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Introducing customer experience 7 October 2014 FE Skills Window Steering Group.

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Presentation on theme: "Introducing customer experience 7 October 2014 FE Skills Window Steering Group."— Presentation transcript:

1 Introducing customer experience 7 October 2014 FE Skills Window Steering Group

2 Welcome & Aims Welcome from the chair (Joe Wilson) 1.Update on what’s been achieved in Phase 1 and priorities going into Phase 2 (demo) 2.Advice on widening stakeholder engagement 3.Opportunity for discussion, reflection & to share related initiatives. *

3 Understanding the FE Community Key activities in Phase 1. 1.Digital content audit report 2.Community Engagement & outreach activities 3.User Survey 4.Alchemy Research 5.Curriculum Mapping Pilot 6.FE Skills Window 7.Curriculum Mapping Tool *Title of presentation (Go to ‘View’ menu > ‘Header and Footer…’ to edit the footers on this slide)*

4 1. Introducing the Digital Content Audit Address the following question: What is Jisc’s current digital offer to the FE community and how might this information help to inform the development of the new FE Skills Window? Focus on qualitative data In-scope: 12 core and optional services, existing content Out-of-scope: quality, subject area coverage, other Jisc content, evaluation of services in terms of users & usage Approach: 2 step process - develop a spreadsheet, followed by consultation with service providers. *Title of presentation (Go to ‘View’ menu > ‘Header and Footer…’ to edit the footers on this slide)*

5 1. Findings from the Digital Content Audit Key themes emerged: user experience; content provision & use; technical standards, tools and applications. User Experience: Authentication – Varies across the services which can be confusing for the user Filtering content - 35 different categories. Common: date, by place / place name, by collection / theme Using content – Wide range: All services = view, download, search and browse. Two services enable the user to deposit content, several enable user collections Accessibility issues – Only half of the services were partially W3C compliant (BS8878 standard). *Title of presentation (Go to ‘View’ menu > ‘Header and Footer…’ to edit the footers on this slide)*

6 1. Findings from the Digital Content Audit Content Provision & Use Resource Types - rich and varied range of digital content but terminology inconsistent Quantity of content - varies markedly from 19 (PP) through to 20 million (BUFVC) Difficult to quantify the number of resources (data & level of granularity) Subscribing institutions (367) – varies due to a range of factors; prioritisation, changes in the subscription process. What about the number of active users? Identifying FE content – 10 / 12 services have not tagged their content specifically for FE. *Title of presentation (Go to ‘View’ menu > ‘Header and Footer…’ to edit the footers on this slide)*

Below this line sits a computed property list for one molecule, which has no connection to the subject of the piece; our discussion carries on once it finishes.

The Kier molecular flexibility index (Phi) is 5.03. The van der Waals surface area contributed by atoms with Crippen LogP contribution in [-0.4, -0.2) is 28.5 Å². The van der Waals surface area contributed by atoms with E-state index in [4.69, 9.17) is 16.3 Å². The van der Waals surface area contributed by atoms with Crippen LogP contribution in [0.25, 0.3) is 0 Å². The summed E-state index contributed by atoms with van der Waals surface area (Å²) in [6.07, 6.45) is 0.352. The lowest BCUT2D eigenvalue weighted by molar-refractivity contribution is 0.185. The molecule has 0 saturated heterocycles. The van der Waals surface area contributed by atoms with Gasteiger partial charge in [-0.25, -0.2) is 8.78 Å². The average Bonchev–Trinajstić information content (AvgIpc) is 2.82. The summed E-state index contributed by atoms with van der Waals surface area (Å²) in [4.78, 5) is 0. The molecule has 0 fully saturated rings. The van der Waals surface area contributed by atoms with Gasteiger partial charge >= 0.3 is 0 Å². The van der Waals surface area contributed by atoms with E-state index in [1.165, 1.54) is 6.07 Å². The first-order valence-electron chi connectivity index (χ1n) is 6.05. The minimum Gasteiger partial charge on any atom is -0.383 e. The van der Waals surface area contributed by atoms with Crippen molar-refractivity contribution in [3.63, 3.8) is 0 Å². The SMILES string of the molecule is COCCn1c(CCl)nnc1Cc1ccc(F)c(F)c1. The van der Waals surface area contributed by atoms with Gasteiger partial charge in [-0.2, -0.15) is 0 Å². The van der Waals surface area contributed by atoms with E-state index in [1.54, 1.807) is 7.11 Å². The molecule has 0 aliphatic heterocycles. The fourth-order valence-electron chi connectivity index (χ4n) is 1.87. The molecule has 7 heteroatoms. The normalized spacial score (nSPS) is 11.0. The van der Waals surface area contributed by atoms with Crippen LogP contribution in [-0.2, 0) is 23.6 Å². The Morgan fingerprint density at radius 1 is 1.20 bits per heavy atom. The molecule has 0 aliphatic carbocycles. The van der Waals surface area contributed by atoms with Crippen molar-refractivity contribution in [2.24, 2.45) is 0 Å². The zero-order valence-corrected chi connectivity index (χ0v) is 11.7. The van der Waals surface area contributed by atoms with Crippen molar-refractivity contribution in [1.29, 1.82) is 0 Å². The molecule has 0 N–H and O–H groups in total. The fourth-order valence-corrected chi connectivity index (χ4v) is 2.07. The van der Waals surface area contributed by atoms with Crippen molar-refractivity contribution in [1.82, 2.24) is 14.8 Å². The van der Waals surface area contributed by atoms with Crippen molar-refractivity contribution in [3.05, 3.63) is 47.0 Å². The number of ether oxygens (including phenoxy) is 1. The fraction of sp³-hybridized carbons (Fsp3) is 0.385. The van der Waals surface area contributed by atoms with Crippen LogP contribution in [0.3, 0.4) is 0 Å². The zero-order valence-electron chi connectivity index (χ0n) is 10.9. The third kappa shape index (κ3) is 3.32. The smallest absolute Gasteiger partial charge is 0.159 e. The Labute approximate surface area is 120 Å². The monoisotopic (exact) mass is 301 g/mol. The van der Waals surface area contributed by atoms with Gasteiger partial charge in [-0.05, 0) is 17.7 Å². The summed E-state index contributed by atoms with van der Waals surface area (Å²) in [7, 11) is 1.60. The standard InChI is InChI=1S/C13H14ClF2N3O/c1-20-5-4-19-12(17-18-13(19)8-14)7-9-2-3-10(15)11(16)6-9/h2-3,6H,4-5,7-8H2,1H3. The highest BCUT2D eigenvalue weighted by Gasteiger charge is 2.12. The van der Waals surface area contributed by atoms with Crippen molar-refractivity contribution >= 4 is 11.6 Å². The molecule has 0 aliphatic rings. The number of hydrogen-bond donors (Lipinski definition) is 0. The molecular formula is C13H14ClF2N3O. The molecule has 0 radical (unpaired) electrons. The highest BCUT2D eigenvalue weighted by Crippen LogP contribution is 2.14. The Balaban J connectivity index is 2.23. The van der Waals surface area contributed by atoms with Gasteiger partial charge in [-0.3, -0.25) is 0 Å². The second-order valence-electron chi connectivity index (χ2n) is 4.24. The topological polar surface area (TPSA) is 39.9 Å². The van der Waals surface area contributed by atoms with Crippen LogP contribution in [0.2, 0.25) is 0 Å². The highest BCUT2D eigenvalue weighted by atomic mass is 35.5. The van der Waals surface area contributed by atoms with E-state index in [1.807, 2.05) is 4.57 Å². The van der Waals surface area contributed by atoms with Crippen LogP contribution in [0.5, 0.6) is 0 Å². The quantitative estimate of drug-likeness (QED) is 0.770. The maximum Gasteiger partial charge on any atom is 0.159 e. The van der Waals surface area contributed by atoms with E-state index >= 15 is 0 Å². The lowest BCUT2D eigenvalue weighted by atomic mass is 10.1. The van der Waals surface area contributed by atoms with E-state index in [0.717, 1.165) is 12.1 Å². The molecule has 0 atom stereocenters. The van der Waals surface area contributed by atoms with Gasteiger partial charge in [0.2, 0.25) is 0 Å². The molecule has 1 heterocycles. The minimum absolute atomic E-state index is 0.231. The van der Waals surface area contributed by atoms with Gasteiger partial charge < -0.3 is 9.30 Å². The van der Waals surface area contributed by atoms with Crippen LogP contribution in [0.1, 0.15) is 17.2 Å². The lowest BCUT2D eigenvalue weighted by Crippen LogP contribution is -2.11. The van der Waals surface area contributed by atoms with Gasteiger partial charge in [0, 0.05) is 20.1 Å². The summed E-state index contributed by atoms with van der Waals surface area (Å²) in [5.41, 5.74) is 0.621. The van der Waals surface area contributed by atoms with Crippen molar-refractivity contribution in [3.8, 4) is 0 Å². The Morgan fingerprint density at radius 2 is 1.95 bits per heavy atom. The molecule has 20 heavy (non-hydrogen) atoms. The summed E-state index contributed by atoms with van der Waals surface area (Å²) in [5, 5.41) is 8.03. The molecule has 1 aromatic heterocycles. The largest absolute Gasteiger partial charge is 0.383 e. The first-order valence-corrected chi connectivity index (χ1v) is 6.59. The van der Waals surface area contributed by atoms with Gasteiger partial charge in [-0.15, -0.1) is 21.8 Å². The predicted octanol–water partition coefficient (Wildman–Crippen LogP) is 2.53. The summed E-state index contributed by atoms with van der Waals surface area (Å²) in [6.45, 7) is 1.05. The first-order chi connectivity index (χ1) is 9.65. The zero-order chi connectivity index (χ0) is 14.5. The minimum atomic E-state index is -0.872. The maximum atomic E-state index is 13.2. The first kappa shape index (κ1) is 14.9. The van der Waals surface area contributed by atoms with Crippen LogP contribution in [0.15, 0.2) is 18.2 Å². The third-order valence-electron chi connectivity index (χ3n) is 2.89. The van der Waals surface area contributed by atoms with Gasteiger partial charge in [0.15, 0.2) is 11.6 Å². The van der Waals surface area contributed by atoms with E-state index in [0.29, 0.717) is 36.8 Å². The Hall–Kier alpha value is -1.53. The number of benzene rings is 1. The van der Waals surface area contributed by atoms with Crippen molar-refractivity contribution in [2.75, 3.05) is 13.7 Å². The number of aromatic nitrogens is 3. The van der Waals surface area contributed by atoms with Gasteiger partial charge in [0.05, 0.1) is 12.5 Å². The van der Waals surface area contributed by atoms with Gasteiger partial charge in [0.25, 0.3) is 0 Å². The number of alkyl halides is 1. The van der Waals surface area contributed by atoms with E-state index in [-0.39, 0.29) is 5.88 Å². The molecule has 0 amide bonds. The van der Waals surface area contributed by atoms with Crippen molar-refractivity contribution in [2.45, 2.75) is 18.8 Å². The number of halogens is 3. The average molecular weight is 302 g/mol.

7 1. Findings from the Digital Content Audit Technical Standards, Tools & Apps: Routes to content -Twitter & Facebook are the most popular but how ‘active’ are these communities? 75% of services have used YouTube and Vimeo Four services have developed a blog, but a majority focus on the HE sector. Mobile friendly & apps Majority of services websites that are not designed for mobile users but several services are addressing this HT have developed a beta app & Mediahub’s mobile app is scheduled for release. **

8 1. Findings from the Digital Content Audit Technical Standards, Tools & Apps: OAI-PMH feed - 1 / 12 services have developed an OAI-PMH feed API - Four services have developed APIs (2 relevant) and Mediahub has one in development Metadata schema - no common metadata schema used across the services Six services use no metadata schema and 2 services use Dublin Core Subject area coverage: Range – 2 = LearnDirect and another use a combination UNESCO & IPTC Common approach needed. Wider than FE Skills Project. **

9 2. Community Engagement and Outreach Outreach activities: Workshops in Wales and N. Ireland ●Introductions & demos of MediaHub, Digimap for Colleges, and Jorum ●Hands-on sessions ●Group discussions and feedback User Survey Market Research (Alchemy) RSC Forum meetings & summer conferences Practitioners Group 20+ members ~ Jiscmail list ~ to assist us with feedback, user stories, testing (prototypes & iterative designs) *Title of presentation (Go to ‘View’ menu > ‘Header and Footer…’ to edit the footers on this slide)*